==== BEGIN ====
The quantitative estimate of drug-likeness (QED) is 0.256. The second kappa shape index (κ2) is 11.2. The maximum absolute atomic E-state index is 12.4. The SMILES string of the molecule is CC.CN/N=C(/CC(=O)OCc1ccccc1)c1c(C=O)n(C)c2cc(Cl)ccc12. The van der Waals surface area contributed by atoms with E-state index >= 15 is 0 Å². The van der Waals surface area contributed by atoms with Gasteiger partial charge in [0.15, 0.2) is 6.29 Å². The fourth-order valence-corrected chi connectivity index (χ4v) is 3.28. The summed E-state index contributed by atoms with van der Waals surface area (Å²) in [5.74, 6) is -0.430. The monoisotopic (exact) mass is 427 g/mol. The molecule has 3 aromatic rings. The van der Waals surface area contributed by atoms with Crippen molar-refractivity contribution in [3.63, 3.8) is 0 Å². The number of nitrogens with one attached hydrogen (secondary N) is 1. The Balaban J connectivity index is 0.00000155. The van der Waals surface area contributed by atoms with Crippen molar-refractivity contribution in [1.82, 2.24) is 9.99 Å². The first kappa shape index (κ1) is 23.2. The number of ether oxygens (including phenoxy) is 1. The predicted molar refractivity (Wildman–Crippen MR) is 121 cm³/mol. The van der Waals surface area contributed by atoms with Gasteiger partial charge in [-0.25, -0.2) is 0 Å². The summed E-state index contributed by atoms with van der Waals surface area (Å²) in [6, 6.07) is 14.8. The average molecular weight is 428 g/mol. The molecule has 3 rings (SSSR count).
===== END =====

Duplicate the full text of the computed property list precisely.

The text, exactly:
The quantitative estimate of drug-likeness (QED) is 0.256. The second kappa shape index (κ2) is 11.2. The maximum absolute atomic E-state index is 12.4. The SMILES string of the molecule is CC.CN/N=C(/CC(=O)OCc1ccccc1)c1c(C=O)n(C)c2cc(Cl)ccc12. The van der Waals surface area contributed by atoms with E-state index >= 15 is 0 Å². The van der Waals surface area contributed by atoms with Gasteiger partial charge in [0.15, 0.2) is 6.29 Å². The fourth-order valence-corrected chi connectivity index (χ4v) is 3.28. The summed E-state index contributed by atoms with van der Waals surface area (Å²) in [5.74, 6) is -0.430. The monoisotopic (exact) mass is 427 g/mol. The molecule has 3 aromatic rings. The van der Waals surface area contributed by atoms with Crippen molar-refractivity contribution in [3.63, 3.8) is 0 Å². The number of nitrogens with one attached hydrogen (secondary N) is 1. The Balaban J connectivity index is 0.00000155. The van der Waals surface area contributed by atoms with Crippen molar-refractivity contribution in [1.82, 2.24) is 9.99 Å². The first kappa shape index (κ1) is 23.2. The number of ether oxygens (including phenoxy) is 1. The predicted molar refractivity (Wildman–Crippen MR) is 121 cm³/mol. The van der Waals surface area contributed by atoms with Gasteiger partial charge in [-0.25, -0.2) is 0 Å². The summed E-state index contributed by atoms with van der Waals surface area (Å²) in [6, 6.07) is 14.8. The average molecular weight is 428 g/mol. The molecule has 3 rings (SSSR count).